In a 2-to-1 vote, the U.S. Court of Appeals for the 4th Circuit in Richmond upheld a ruling that said Virginia’s same-sex marriage ban was unconstitutional. This is the first decision of its kind in a Southern state and follows in the steps of similar rulings by federal appeals courts in Oklahoma and Utah.
Said Circuit Judge Henry F. Floyd of the ruling:
We recognize that same-sex marriage makes some people deeply uncomfortable. However, inertia and apprehension are not legitimate bases for denying same-sex couples due process and equal protection of the laws. Civil marriage is one of the cornerstones of our way of life.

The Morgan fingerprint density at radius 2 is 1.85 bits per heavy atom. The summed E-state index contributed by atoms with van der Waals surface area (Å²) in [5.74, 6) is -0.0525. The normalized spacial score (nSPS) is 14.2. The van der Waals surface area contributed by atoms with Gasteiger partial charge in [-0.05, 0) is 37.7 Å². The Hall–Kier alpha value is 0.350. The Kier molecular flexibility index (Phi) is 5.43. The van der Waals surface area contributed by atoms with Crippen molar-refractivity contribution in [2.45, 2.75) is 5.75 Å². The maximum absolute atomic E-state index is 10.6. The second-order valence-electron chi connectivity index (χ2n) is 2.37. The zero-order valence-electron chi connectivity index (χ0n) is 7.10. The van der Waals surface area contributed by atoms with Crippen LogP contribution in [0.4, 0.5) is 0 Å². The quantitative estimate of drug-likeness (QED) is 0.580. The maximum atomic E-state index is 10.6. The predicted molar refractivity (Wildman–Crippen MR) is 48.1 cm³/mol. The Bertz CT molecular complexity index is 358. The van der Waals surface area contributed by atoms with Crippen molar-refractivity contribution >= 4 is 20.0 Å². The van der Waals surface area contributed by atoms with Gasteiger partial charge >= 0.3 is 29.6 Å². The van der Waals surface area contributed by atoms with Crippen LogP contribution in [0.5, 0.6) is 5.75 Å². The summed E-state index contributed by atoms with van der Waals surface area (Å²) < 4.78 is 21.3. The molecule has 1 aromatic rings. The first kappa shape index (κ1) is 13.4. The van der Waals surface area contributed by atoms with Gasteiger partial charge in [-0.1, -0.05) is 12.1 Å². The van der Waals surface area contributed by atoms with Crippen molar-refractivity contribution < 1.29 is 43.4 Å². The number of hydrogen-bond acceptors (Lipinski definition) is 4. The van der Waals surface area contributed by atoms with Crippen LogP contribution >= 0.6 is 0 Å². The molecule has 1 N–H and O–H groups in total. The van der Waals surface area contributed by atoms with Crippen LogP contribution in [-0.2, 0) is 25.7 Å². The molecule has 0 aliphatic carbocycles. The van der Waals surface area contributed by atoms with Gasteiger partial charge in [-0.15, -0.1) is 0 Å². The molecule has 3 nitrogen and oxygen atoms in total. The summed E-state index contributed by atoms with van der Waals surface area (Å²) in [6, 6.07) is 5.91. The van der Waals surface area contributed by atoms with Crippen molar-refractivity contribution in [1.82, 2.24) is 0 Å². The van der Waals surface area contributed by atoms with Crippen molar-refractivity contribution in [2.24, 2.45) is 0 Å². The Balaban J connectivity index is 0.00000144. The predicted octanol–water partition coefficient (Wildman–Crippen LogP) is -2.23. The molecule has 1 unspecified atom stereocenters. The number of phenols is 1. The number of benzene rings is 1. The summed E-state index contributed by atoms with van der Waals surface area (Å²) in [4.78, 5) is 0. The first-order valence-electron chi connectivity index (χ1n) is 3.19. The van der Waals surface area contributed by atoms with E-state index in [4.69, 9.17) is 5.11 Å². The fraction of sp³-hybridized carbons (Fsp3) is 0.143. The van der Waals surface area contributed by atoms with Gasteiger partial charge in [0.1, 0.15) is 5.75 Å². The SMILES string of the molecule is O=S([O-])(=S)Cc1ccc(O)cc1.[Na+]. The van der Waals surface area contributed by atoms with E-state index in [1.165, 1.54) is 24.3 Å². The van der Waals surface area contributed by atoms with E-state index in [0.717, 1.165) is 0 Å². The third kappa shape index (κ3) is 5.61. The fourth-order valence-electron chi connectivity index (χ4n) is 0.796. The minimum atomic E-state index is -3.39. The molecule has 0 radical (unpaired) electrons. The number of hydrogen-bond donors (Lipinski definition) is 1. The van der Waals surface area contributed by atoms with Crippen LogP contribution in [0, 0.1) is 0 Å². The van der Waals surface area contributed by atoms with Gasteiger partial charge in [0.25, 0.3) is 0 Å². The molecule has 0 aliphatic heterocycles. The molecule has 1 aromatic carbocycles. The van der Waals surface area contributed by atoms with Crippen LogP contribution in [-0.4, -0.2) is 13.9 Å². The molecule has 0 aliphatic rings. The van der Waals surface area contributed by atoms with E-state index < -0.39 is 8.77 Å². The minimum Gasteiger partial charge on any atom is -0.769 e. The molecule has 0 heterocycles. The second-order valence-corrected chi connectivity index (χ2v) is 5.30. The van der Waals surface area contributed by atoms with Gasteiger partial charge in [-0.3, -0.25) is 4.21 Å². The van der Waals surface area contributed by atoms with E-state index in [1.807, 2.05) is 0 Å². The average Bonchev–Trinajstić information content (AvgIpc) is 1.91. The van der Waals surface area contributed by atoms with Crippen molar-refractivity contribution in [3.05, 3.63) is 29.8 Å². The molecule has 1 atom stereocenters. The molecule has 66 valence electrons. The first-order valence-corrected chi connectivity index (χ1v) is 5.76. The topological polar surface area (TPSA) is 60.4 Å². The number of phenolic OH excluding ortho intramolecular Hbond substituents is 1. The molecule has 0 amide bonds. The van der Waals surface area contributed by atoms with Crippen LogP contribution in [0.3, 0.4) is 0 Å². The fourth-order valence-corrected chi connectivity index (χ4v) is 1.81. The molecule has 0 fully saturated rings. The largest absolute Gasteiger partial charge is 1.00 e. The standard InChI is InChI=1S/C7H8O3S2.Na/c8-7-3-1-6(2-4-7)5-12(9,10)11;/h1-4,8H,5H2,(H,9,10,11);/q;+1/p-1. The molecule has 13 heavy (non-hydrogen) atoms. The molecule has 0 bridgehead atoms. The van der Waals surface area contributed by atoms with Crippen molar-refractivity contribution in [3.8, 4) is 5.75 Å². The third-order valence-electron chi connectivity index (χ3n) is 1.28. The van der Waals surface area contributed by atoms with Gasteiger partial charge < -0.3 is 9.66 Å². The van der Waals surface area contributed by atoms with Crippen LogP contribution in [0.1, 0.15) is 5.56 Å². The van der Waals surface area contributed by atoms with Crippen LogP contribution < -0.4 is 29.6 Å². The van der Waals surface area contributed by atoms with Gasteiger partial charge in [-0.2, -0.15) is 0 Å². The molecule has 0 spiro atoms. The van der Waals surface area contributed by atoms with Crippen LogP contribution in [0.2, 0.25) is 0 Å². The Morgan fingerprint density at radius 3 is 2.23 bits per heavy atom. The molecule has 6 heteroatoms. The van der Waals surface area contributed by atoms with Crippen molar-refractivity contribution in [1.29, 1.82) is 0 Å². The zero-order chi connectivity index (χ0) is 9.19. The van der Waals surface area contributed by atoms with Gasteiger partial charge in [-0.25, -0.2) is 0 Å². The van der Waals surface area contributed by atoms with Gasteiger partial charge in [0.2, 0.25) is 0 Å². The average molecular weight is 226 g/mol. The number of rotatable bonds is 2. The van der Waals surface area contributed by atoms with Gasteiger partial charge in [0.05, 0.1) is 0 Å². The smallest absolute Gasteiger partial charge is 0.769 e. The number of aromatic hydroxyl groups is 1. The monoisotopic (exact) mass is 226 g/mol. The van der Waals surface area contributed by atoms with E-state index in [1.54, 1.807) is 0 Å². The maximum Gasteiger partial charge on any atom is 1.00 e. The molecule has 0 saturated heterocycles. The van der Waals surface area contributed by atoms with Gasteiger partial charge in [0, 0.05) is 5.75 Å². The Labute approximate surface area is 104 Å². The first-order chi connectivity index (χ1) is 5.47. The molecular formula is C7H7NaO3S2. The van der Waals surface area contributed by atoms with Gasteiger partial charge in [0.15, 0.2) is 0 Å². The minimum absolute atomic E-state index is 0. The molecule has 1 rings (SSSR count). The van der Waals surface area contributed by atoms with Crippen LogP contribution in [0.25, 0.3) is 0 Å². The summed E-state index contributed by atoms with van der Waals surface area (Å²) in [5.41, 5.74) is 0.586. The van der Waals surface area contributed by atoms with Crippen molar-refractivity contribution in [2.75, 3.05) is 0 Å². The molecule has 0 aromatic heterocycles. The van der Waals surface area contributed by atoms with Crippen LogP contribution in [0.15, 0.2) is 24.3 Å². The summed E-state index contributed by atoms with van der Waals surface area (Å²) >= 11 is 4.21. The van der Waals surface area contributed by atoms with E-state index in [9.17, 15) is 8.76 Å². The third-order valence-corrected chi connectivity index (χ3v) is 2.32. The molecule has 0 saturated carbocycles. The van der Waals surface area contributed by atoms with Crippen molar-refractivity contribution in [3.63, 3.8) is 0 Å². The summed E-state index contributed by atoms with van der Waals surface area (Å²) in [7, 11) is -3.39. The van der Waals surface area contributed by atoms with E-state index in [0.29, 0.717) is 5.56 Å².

Gay and lesbian couples still won’t be able to marry in Virginia until August 18 at the earliest, allowing time for a counter appeal to be filed. There are currently similar appellate court cases concerning same-sex marriage bans underway in Michigan, Ohio, Kentucky and Tennessee, among others.
Virginia Gov. Terry McAuliffe was proud of the court’s decision saying:
Progress does not always come as quickly as we hope it will, but today is yet another example of how justice, equality and the people who fight for those values will always persevere in the end.
Gay marriage is currently legal in 19 states, and the Virginia decision is only the latest in what has been a streak of victories for gay marriage advocates.